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Reef Report for Thursday, August 12, 2004

Perfect Dive Conditions, White Whales, Zoning, and Farmers on the Reef;
This week’s news is truly an assortment!

This week has been an exceptional week for divers, with near perfect conditons. Cairns Dive Centre's boat, the Kangaroo Explorer, reported 40 metres visibility at Moore Reef, with small groups of Humpback Whales approaching to within 2 metres of their dive boats. © Great Barrier Reef Images Dense clouds of reef fish and sightings abounded, as you would expect with such crystal clear water.

Cairns is a very ocean-oriented town, where else would the front page story in the local paper, with a full page color photograph, be the story of the return of the rare albino Humpback Whale named Migaloo to the area’s waters! The whale is truly remarkable and while boats may not approach him, on his first day off Cairns Migaloo chose to approach Down Under Dive’s boat the Osprey close enough to get passengers wet with spray when he exhaled. You can read more about the story of Migaloo in our Reef News for July 7.

New Coastal Zone Plan Intends to Protect the Reef

The environmental news of the week is the state of Queensland announcing it’s proposal for regulation of fishing in what it calls "complimentary zones"; those waters adjacent to the Great Barrier Reef Marine Park that are under the state’s jurisdiction. © Wet Image This includes both beaches and offshore areas.

What the state proposes is combining all the state marine parks into a single Great Barrier Reef Coast Marine Park, and setting up regulations that dovetail with those of the National Great Barrier Reef Marine Park, to support the scientific rational for creating protected zones, and to make things simpler for recreational and commercial fisherman by having a single set of regulations that apply to all the ocean waters in and around the Great Barrier Reef.

There is controversy over the regulations. If passed in it’s present form, the proposal would close significant amounts of coastline to fishing, up to 20% of the coast by some estimates. Groups with a financial stake in the closure of fishing areas are understandably concerned.

Recreation fishing is a very popular pastime in Queensland, and the impact of Queensland’s growing human population has no doubt had some effect on the fish populations. We are amazed that a kid in Cairns can still go and drop a handline off the marina, and have a chance of catching what would be an enormous fish by the standards of any other part of the world. We worry that kids in future generations not having that opportunity unless some careful thinking and intelligent action is taken on the impact of the current extremely open fishing regulations. A decline in the quality of fishing, something witnessed in other parts of the world, would no doubt have a serious impact on the fishing industry here also, so we advocate a long term, sustainable approach to the issue.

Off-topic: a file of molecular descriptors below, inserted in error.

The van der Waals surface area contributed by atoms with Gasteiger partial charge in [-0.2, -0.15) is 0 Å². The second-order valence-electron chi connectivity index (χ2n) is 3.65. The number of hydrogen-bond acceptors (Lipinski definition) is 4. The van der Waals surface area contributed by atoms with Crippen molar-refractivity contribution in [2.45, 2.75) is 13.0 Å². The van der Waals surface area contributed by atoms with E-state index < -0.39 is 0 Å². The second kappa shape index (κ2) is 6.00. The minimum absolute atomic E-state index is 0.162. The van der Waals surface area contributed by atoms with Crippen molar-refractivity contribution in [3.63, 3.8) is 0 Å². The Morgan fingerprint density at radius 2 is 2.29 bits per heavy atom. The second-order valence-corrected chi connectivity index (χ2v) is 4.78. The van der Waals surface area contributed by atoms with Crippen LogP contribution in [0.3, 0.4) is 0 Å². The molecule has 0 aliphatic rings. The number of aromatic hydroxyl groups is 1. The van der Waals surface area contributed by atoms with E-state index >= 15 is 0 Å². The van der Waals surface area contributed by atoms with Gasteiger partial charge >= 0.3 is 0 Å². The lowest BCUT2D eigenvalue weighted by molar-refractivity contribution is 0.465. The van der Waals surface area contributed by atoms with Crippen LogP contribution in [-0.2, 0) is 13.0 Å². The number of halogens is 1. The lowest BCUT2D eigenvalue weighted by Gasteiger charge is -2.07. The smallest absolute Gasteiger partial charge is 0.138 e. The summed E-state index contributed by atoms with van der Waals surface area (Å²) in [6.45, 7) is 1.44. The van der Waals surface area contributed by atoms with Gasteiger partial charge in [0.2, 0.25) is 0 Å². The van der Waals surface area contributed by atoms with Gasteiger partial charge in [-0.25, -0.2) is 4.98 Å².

Learn More:

Outline of Great Barrier Reef Marine Park Proposal.

The actual Great Barrier Reef Marine Coast Marin Park Proposal.

Farmers are Friends of the Reef

Lastly, there has been some good news lately, with the federal government announcing a cash incentive program for farmers acting to reduce sediment and nutrient erosion off their farms. This is clearly a win-win program, as farmers maintain soil fertility and reduce their impact on the reef at the same time. We have been very impressed by the number of farmers here that are land stewards, and recognize the connection between the practices on their farms, and how that can either help or harm the surrounding environment. We hope these incentives encourage even more farmers to practice improved land stewardship.

Learn more:

Some short case studies of good land practices.

(C) DiveTheReef The weekly reef report is written by Joel Groberg of DiveTheReef.com, who compiles them from the many conversations he has with dive staff in the area, as well as  many other local sources in the dive community.

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